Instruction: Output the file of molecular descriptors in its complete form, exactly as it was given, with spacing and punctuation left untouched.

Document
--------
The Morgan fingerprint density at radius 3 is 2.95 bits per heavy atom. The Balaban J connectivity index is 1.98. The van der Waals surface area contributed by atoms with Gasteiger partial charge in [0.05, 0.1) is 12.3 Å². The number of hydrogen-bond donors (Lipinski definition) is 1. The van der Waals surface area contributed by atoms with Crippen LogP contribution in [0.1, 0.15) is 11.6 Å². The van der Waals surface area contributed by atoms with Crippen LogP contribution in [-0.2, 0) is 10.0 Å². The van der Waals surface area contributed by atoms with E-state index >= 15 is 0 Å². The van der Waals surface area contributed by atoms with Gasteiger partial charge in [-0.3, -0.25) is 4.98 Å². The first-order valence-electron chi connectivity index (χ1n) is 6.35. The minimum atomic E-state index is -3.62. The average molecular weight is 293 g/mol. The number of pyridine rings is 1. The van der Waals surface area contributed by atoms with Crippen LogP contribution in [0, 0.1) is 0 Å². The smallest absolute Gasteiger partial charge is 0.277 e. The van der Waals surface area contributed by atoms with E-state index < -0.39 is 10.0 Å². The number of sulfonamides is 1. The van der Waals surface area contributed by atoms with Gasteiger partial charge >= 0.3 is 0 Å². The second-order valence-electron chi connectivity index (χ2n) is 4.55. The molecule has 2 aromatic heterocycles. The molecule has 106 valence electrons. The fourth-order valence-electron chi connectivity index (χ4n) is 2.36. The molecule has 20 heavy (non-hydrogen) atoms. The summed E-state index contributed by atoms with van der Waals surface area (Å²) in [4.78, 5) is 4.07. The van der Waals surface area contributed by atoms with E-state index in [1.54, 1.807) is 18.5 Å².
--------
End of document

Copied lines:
The Morgan fingerprint density at radius 3 is 2.95 bits per heavy atom. The Balaban J connectivity index is 1.98. The van der Waals surface area contributed by atoms with Gasteiger partial charge in [0.05, 0.1) is 12.3 Å². The number of hydrogen-bond donors (Lipinski definition) is 1. The van der Waals surface area contributed by atoms with Crippen LogP contribution in [0.1, 0.15) is 11.6 Å². The van der Waals surface area contributed by atoms with Crippen LogP contribution in [-0.2, 0) is 10.0 Å². The van der Waals surface area contributed by atoms with E-state index >= 15 is 0 Å². The van der Waals surface area contributed by atoms with Gasteiger partial charge in [-0.3, -0.25) is 4.98 Å². The first-order valence-electron chi connectivity index (χ1n) is 6.35. The minimum atomic E-state index is -3.62. The average molecular weight is 293 g/mol. The number of pyridine rings is 1. The van der Waals surface area contributed by atoms with Crippen LogP contribution in [0, 0.1) is 0 Å². The smallest absolute Gasteiger partial charge is 0.277 e. The van der Waals surface area contributed by atoms with E-state index < -0.39 is 10.0 Å². The number of sulfonamides is 1. The van der Waals surface area contributed by atoms with Gasteiger partial charge >= 0.3 is 0 Å². The second-order valence-electron chi connectivity index (χ2n) is 4.55. The molecule has 2 aromatic heterocycles. The molecule has 106 valence electrons. The fourth-order valence-electron chi connectivity index (χ4n) is 2.36. The molecule has 20 heavy (non-hydrogen) atoms. The summed E-state index contributed by atoms with van der Waals surface area (Å²) in [4.78, 5) is 4.07. The van der Waals surface area contributed by atoms with E-state index in [1.54, 1.807) is 18.5 Å².